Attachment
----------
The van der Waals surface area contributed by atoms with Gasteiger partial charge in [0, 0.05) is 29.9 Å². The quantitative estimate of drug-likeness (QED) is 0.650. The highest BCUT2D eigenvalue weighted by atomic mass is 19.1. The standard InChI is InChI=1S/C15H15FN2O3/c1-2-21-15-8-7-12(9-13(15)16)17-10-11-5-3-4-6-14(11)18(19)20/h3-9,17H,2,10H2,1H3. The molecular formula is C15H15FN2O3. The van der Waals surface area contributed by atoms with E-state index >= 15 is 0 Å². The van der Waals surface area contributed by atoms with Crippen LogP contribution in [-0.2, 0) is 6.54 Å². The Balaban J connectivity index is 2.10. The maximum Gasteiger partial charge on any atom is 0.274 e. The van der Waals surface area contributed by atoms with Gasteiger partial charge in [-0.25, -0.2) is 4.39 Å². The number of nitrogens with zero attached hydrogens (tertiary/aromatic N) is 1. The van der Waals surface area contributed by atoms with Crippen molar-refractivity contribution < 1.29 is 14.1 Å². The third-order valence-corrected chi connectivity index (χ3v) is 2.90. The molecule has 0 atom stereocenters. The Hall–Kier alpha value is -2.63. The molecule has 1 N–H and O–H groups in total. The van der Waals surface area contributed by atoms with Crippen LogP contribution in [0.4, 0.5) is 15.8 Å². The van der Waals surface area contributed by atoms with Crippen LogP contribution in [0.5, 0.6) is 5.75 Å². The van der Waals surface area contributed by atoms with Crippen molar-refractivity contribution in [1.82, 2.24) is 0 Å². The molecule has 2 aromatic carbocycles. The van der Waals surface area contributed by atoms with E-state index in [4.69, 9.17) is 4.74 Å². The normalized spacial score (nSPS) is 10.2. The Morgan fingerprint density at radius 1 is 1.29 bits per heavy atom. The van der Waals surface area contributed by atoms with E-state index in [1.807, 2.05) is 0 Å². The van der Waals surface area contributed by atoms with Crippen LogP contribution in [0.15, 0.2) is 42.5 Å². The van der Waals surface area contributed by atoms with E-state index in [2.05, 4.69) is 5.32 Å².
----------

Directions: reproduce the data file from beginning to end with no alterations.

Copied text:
The van der Waals surface area contributed by atoms with Gasteiger partial charge in [0, 0.05) is 29.9 Å². The quantitative estimate of drug-likeness (QED) is 0.650. The highest BCUT2D eigenvalue weighted by atomic mass is 19.1. The standard InChI is InChI=1S/C15H15FN2O3/c1-2-21-15-8-7-12(9-13(15)16)17-10-11-5-3-4-6-14(11)18(19)20/h3-9,17H,2,10H2,1H3. The molecular formula is C15H15FN2O3. The van der Waals surface area contributed by atoms with E-state index >= 15 is 0 Å². The van der Waals surface area contributed by atoms with Crippen LogP contribution in [-0.2, 0) is 6.54 Å². The Balaban J connectivity index is 2.10. The maximum Gasteiger partial charge on any atom is 0.274 e. The van der Waals surface area contributed by atoms with Gasteiger partial charge in [-0.25, -0.2) is 4.39 Å². The number of nitrogens with zero attached hydrogens (tertiary/aromatic N) is 1. The van der Waals surface area contributed by atoms with Crippen molar-refractivity contribution < 1.29 is 14.1 Å². The third-order valence-corrected chi connectivity index (χ3v) is 2.90. The molecule has 0 atom stereocenters. The Hall–Kier alpha value is -2.63. The molecule has 1 N–H and O–H groups in total. The van der Waals surface area contributed by atoms with Crippen LogP contribution in [0.4, 0.5) is 15.8 Å². The van der Waals surface area contributed by atoms with Crippen LogP contribution in [0.5, 0.6) is 5.75 Å². The van der Waals surface area contributed by atoms with Crippen molar-refractivity contribution in [1.82, 2.24) is 0 Å². The molecule has 2 aromatic carbocycles. The van der Waals surface area contributed by atoms with E-state index in [4.69, 9.17) is 4.74 Å². The normalized spacial score (nSPS) is 10.2. The Morgan fingerprint density at radius 1 is 1.29 bits per heavy atom. The van der Waals surface area contributed by atoms with E-state index in [1.807, 2.05) is 0 Å². The van der Waals surface area contributed by atoms with Crippen LogP contribution in [0.15, 0.2) is 42.5 Å². The van der Waals surface area contributed by atoms with E-state index in [2.05, 4.69) is 5.32 Å².